People should visit the dentist every six months for preventative care. These twice-yearly visits typically include an examination of the teeth and mouth, X-rays and a cleaning. Teeth can get plaque build-up even in individuals who brush them after every meal. The cleaning gets rid of this debris. Most patients do not have major discomfort during dental cleanings, but some experience tooth pain afterward.
Root planning involves smoothing the root surfaces and taking out any infected areas. This process is necessary in people with gum disease who develop deep pockets around their teeth. The pockets collect tartar deposits that have to be removed. The deep cleaning may be uncomfortable, but it is necessary to get rid of potentially harmful bacteria. People with sensitive teeth may feel some tooth pain during a deep dental cleaning. Their gums may also hurt, depending on the depth of the pockets they have developed.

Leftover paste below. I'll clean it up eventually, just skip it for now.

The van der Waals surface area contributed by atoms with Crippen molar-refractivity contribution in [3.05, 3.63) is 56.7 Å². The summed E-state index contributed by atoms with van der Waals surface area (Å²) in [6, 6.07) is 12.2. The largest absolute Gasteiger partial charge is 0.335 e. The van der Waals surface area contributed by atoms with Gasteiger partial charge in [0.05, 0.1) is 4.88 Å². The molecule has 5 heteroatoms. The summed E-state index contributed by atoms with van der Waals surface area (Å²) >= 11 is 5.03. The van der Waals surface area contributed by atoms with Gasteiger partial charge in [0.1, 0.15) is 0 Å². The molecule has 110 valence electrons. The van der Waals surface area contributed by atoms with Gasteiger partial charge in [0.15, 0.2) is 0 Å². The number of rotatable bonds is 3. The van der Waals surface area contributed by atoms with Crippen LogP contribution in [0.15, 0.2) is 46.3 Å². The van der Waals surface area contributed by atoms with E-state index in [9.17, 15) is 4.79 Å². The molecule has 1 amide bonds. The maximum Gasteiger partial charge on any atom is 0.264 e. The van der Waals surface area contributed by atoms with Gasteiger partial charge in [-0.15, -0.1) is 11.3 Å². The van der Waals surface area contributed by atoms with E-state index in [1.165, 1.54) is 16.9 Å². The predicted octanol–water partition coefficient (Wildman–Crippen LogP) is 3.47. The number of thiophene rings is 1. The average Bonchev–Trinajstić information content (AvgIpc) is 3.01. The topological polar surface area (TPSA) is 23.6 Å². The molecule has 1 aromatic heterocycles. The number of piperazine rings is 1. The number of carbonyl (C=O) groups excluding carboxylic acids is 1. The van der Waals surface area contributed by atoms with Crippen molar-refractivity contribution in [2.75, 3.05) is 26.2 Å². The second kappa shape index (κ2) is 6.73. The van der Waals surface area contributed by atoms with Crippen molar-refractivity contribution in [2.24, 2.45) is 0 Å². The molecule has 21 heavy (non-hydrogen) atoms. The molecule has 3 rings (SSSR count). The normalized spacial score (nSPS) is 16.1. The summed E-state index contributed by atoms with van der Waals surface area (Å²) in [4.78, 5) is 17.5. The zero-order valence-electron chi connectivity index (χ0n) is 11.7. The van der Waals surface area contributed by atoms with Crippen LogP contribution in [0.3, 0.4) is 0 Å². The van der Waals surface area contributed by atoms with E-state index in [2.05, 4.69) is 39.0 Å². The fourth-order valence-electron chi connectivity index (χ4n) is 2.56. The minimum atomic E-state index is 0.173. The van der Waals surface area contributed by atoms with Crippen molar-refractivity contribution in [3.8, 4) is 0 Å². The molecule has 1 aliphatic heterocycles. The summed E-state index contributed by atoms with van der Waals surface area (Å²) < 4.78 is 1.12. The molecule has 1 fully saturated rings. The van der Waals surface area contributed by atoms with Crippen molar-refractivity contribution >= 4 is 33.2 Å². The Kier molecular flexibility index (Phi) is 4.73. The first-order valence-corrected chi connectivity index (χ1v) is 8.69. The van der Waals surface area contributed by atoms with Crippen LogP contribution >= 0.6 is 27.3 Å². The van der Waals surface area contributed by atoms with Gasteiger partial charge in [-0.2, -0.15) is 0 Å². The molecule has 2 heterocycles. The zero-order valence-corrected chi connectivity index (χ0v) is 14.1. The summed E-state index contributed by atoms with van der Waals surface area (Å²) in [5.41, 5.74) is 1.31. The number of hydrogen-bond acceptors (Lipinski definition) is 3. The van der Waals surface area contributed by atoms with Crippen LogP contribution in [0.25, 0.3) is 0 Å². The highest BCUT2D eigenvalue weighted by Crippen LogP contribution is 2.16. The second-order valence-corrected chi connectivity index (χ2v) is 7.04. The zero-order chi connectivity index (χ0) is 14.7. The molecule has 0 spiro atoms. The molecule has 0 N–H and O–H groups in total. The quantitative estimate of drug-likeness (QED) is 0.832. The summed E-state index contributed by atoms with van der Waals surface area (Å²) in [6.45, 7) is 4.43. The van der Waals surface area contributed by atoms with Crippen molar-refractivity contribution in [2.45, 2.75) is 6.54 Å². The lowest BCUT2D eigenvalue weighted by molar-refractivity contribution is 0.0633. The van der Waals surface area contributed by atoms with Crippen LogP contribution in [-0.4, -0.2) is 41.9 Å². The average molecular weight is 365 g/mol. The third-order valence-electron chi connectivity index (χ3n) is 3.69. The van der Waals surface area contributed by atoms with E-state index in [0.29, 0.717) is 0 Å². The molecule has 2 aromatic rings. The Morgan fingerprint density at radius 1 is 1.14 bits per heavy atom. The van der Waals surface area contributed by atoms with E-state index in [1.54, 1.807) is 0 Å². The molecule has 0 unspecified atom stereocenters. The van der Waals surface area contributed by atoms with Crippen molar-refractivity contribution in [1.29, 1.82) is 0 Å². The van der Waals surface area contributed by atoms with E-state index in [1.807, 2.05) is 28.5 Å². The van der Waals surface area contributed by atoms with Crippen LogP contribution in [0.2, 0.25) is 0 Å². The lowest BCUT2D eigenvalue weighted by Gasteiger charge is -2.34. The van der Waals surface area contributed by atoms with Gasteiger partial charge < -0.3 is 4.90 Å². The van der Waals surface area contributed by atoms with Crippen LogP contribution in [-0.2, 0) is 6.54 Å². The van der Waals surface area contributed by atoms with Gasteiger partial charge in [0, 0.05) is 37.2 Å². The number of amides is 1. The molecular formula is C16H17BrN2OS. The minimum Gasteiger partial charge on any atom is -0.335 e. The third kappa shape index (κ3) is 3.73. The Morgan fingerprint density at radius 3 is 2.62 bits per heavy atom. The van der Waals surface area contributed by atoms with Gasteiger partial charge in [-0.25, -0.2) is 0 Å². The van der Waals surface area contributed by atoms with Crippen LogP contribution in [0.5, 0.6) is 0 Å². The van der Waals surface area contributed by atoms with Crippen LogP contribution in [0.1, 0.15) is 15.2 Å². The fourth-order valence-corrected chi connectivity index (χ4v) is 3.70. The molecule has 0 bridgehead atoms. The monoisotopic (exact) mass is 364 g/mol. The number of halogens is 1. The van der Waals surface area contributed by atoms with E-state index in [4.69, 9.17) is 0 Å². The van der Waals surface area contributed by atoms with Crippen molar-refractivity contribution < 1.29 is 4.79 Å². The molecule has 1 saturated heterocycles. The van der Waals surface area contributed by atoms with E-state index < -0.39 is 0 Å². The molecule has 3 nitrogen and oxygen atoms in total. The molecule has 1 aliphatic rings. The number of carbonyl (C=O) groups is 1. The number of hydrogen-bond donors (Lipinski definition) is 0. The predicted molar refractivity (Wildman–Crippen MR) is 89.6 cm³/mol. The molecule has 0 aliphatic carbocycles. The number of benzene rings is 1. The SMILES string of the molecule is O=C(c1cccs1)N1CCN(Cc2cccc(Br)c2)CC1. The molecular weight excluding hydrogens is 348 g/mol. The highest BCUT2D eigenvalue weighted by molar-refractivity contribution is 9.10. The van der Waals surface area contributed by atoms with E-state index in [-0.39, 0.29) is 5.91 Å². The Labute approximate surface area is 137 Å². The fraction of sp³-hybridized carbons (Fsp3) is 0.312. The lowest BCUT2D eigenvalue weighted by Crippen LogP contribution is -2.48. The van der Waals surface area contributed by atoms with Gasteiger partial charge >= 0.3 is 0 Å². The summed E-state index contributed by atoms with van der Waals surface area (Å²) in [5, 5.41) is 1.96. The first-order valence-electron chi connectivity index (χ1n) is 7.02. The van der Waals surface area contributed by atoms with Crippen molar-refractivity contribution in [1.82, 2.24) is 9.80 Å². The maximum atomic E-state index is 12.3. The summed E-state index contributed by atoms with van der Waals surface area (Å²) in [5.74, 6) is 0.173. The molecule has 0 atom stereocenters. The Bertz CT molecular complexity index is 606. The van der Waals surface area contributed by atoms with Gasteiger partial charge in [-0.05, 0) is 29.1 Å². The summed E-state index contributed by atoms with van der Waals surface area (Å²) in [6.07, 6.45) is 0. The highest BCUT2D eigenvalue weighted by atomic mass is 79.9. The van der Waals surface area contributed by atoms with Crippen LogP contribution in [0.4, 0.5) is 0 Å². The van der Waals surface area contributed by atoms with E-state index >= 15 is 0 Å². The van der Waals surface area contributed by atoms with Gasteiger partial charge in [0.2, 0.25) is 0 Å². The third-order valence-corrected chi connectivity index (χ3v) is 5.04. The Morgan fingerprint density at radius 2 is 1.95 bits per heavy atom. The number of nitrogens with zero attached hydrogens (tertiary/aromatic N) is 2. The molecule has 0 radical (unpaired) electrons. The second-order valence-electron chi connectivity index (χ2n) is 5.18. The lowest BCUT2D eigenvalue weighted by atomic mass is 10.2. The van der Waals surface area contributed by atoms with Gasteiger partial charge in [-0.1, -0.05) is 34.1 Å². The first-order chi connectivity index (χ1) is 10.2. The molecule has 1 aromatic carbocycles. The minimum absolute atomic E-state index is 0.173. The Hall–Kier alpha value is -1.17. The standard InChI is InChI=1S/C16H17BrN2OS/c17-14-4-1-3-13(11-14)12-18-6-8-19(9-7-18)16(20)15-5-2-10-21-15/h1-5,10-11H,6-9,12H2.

People who are especially sensitive or who have severe gum disease can prevent pain by asking for anesthetic. The dentist can inject a numbing drug to eliminate both tooth and gum pain. Topical anesthetics can also be applied, but they only reduce gum pain. The teeth will still feel sensations because the numbing agent does not have a deep enough reach.
Tooth pain from a dental cleaning is usually limited to the time frame of the cleaning itself. Hot or cold temperatures will cause tooth pain until the effect wears off, and the gums may also be sore. Over-the-counter pain killers are usually sufficient to manage the discomfort.